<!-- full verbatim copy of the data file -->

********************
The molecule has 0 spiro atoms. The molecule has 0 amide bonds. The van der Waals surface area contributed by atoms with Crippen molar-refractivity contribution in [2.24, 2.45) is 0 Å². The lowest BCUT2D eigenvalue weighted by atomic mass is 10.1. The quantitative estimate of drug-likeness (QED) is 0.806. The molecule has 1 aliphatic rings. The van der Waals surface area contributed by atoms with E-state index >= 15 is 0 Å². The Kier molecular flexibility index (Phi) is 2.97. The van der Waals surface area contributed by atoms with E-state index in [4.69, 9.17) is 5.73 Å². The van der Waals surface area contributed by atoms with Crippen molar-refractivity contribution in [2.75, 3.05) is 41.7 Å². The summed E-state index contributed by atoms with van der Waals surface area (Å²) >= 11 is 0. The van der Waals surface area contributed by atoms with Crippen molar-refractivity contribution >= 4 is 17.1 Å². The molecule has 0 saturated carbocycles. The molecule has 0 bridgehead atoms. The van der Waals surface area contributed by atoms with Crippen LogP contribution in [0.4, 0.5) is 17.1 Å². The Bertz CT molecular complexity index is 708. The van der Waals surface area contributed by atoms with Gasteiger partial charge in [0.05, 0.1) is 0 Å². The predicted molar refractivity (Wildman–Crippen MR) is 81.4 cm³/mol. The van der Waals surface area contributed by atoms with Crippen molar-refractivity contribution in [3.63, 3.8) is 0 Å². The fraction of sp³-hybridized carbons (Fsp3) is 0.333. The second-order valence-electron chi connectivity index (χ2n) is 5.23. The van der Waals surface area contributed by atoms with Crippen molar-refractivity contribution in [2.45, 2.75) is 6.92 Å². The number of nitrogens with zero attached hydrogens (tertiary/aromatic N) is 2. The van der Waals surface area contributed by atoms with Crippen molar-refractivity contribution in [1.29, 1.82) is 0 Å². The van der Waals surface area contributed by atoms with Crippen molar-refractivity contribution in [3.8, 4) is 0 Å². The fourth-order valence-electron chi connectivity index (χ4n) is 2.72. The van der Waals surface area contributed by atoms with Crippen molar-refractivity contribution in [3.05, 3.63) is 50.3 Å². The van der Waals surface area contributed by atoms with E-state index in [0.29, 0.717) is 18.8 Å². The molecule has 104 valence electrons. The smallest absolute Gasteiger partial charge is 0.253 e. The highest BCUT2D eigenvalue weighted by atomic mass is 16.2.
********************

The molecule has 0 spiro atoms. The molecule has 0 amide bonds. The van der Waals surface area contributed by atoms with Crippen molar-refractivity contribution in [2.24, 2.45) is 0 Å². The lowest BCUT2D eigenvalue weighted by atomic mass is 10.1. The quantitative estimate of drug-likeness (QED) is 0.806. The molecule has 1 aliphatic rings. The van der Waals surface area contributed by atoms with E-state index >= 15 is 0 Å². The Kier molecular flexibility index (Phi) is 2.97. The van der Waals surface area contributed by atoms with E-state index in [4.69, 9.17) is 5.73 Å². The van der Waals surface area contributed by atoms with Crippen molar-refractivity contribution in [2.75, 3.05) is 41.7 Å². The summed E-state index contributed by atoms with van der Waals surface area (Å²) >= 11 is 0. The van der Waals surface area contributed by atoms with Crippen molar-refractivity contribution >= 4 is 17.1 Å². The molecule has 0 saturated carbocycles. The molecule has 0 bridgehead atoms. The van der Waals surface area contributed by atoms with Crippen LogP contribution in [0.4, 0.5) is 17.1 Å². The Bertz CT molecular complexity index is 708. The van der Waals surface area contributed by atoms with Gasteiger partial charge in [0.05, 0.1) is 0 Å². The predicted molar refractivity (Wildman–Crippen MR) is 81.4 cm³/mol. The van der Waals surface area contributed by atoms with Crippen molar-refractivity contribution in [3.63, 3.8) is 0 Å². The fraction of sp³-hybridized carbons (Fsp3) is 0.333. The second-order valence-electron chi connectivity index (χ2n) is 5.23. The van der Waals surface area contributed by atoms with Crippen molar-refractivity contribution in [2.45, 2.75) is 6.92 Å². The number of nitrogens with zero attached hydrogens (tertiary/aromatic N) is 2. The van der Waals surface area contributed by atoms with Crippen molar-refractivity contribution in [1.29, 1.82) is 0 Å². The van der Waals surface area contributed by atoms with Crippen molar-refractivity contribution in [3.8, 4) is 0 Å². The fourth-order valence-electron chi connectivity index (χ4n) is 2.72. The van der Waals surface area contributed by atoms with Crippen molar-refractivity contribution in [3.05, 3.63) is 50.3 Å². The van der Waals surface area contributed by atoms with E-state index in [0.29, 0.717) is 18.8 Å². The molecule has 104 valence electrons. The smallest absolute Gasteiger partial charge is 0.253 e. The highest BCUT2D eigenvalue weighted by atomic mass is 16.2.